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Building our report on the opioid crisis for the Gartner bakeoff

Introduction

You might have read in our previous blog post that Microsoft wa invited to take part in the Gartner Data and Analytics summit’s “Bakeoff” competition. We wanted to give you all a feel for the demo we presented at the bakeoff and describe some of the steps we went through in preparing the data and report for it.

First up, here’s a video showing the different parts of the solution we created:

You can interact with the report and download the .pbix file from the Data Stories Gallery here! Now, onto some of the steps for building the report.

Data preparation and modeling

Gartner provided the data we were to use for the demo. It came from a variety of sources (CDC, Medicare and Medicaid programs, and Census bureau) and in a variety of formats (CSV, Excel, etc.). Understanding, cleaning and prepping the data model was, as is so often the case in BI projects, the bulk of the work!

Drug overdose data

The drug overdoses information was in a common structure, where indicators (measures) were all included in one column and distinguished by the values of another column. Typically, Power BI data should have columns for each metric or measure you want to analyze. This is easy to rearrange in Power BI using the ‘Pivot’ transformation:

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You’ll also notice that not every state reports the detail of which drugs were involved. This meant that in some visuals we could only show the overall values across all states, or pick certain drug types only for some states.

The drug overdoses information was also, unusually, reported for a 12-month rolling period. To help report on this we created a ‘LastDayOfMonth’ column based on the year and month columns. This made it easy to baseline everything at a low grain and use the built-in date hierarchies and time intelligence functions that Power BI provides.

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Once loaded, we also created a measure that ensured we’d only report the 12-month-ending value and not aggregate over any time periods:

DODs =
CALCULATE (
    SUM ( Overdoses[Drug Overdose Deaths] ),
    LASTDATE ( Overdoses[LastDayOfMonth] )
)

This sums the Drug Overdose Deaths column filtered to just the last date for whichever period is being viewed in the visual. The SUM() is required because it operates on the [Drug Overdose Deaths] column but should always only include one date anyway.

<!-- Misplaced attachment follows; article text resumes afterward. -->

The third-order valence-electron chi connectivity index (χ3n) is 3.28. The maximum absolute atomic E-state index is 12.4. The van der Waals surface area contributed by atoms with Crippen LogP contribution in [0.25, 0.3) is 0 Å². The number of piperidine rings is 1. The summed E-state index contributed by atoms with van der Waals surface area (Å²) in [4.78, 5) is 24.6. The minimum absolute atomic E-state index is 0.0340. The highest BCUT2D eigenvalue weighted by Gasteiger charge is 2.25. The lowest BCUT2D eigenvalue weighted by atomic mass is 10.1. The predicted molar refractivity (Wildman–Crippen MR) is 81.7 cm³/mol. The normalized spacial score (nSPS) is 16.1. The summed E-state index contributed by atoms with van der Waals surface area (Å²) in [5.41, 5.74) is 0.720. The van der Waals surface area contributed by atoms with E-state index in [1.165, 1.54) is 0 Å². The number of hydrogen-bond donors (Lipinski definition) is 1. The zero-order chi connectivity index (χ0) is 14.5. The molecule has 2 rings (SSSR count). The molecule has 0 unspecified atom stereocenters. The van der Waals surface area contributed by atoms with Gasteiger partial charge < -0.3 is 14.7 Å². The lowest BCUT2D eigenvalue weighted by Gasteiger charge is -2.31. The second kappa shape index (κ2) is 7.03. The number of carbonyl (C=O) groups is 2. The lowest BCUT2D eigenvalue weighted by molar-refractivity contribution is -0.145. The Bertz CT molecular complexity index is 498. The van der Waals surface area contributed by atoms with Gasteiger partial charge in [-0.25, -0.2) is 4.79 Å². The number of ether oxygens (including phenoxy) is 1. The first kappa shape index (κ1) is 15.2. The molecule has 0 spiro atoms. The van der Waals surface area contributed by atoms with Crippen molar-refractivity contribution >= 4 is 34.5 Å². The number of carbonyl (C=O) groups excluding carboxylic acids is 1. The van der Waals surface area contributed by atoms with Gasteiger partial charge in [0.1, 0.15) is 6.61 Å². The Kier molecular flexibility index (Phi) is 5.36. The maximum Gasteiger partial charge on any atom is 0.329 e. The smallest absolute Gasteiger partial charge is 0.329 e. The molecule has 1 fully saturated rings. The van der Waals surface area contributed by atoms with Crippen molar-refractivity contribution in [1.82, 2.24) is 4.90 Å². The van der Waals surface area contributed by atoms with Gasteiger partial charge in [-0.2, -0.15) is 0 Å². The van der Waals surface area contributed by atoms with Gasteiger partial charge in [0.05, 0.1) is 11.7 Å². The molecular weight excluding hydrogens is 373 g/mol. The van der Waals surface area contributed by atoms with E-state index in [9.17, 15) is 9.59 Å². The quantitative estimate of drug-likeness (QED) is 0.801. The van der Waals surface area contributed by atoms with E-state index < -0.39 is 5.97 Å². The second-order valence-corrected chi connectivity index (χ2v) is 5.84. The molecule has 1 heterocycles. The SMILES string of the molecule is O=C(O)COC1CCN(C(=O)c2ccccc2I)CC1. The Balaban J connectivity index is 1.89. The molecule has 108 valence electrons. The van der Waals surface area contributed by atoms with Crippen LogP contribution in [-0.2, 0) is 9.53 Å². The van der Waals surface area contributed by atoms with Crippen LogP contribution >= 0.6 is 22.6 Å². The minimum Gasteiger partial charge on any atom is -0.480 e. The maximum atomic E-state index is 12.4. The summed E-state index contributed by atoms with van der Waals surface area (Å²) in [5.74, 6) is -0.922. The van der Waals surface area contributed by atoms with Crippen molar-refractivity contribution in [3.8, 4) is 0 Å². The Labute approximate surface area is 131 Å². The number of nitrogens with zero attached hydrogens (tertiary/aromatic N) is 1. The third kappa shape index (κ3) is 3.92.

At the visual layer, we added this LastDayOfMonth hierarchy to the columns

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One of the advantages of this DAX formula is that it returns only the last value from the date hierarchy but allows aggregation over other attributes, e.g. State. The DOD value is correct even when drilling down through the date hierarchy, but the total row is calculated correctly at the bottom of the table, and other aggregations such as Region still work correctly.

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During the demo we added a Quick Measure for the YoY% change:

Drug Overdose Deaths YoY% =
IF (
    ISFILTERED ( 'Overdoses'[LastDayOfMonth] ),
    ERROR ( "Time intelligence quick measures can only be grouped or filtered by the Power BI-provided date hierarchy or primary date column." ),
    VAR __PREV_YEAR =
        CALCULATE (
            [DODs],
            DATEADD ( 'Overdoses'[LastDayOfMonth].[Date], -1, YEAR )
        )
    RETURN
        DIVIDE ( [DODs] - __PREV_YEAR, __PREV_YEAR )
)

The ISFILTERED function here ensures that the measure is being filtered by the date hierarchy, creates a variable (__PREV_YEAR) for the drug overdose deaths a year before the current value, and divides the difference by the previous value to give percentage change. It’s a common pattern and a good example of using DAX’s VAR feature, which allows variables to be defined and reused across a calculation to aid readability.

Census data

The Census data presented another interesting structure:

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The different values (population estimate and deaths) are over multiple columns this time, one for each year. To join this with other data we needed ‘Year’ to appear in a column of its own. Note that the population estimates are only available for 2016 and 2017, but deaths are available for 2015, too. To extract the year we applied the Unpivot transformation to the columns and used Split by Number of Characters to extract the year. This is the result:

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And then pivoted the data:

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This left some rows with blanks for the population estimate, which we managed through the reporting layer.

De-normalizing and joining data

We built several de-normalized tables to help with joining data from the various healthcare sources and the Bing News and Twitter data. This helped eliminate some unmatched rows such as the “YC” and “US” values in the Overdose table that correspond to New York City and the overall US, meaning we wouldn’t be double counting in any totals. In the Labelers table, we also removed the variants of “Inc.”, “LLC” etc. to ease readability in the report.